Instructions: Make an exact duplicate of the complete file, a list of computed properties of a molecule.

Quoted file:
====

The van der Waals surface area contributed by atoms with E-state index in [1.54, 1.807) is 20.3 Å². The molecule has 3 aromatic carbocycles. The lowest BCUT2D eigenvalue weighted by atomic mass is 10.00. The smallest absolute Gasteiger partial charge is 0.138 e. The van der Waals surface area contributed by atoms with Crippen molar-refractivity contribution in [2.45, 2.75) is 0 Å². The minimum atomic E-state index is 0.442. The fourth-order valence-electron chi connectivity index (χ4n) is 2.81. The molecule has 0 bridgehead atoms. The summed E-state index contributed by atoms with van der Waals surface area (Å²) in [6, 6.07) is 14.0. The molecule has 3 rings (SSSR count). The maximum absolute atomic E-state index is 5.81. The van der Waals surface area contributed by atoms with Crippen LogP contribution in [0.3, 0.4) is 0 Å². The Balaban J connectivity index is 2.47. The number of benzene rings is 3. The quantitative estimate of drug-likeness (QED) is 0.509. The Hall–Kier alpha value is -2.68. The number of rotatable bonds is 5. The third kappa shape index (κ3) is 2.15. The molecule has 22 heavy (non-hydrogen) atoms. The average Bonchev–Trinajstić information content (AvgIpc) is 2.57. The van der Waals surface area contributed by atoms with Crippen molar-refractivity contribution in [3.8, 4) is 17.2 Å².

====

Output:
The van der Waals surface area contributed by atoms with E-state index in [1.54, 1.807) is 20.3 Å². The molecule has 3 aromatic carbocycles. The lowest BCUT2D eigenvalue weighted by atomic mass is 10.00. The smallest absolute Gasteiger partial charge is 0.138 e. The van der Waals surface area contributed by atoms with Crippen molar-refractivity contribution in [2.45, 2.75) is 0 Å². The minimum atomic E-state index is 0.442. The fourth-order valence-electron chi connectivity index (χ4n) is 2.81. The molecule has 0 bridgehead atoms. The summed E-state index contributed by atoms with van der Waals surface area (Å²) in [6, 6.07) is 14.0. The molecule has 3 rings (SSSR count). The maximum absolute atomic E-state index is 5.81. The van der Waals surface area contributed by atoms with Crippen LogP contribution in [0.3, 0.4) is 0 Å². The Balaban J connectivity index is 2.47. The number of benzene rings is 3. The quantitative estimate of drug-likeness (QED) is 0.509. The Hall–Kier alpha value is -2.68. The number of rotatable bonds is 5. The third kappa shape index (κ3) is 2.15. The molecule has 22 heavy (non-hydrogen) atoms. The average Bonchev–Trinajstić information content (AvgIpc) is 2.57. The van der Waals surface area contributed by atoms with Crippen molar-refractivity contribution in [3.8, 4) is 17.2 Å².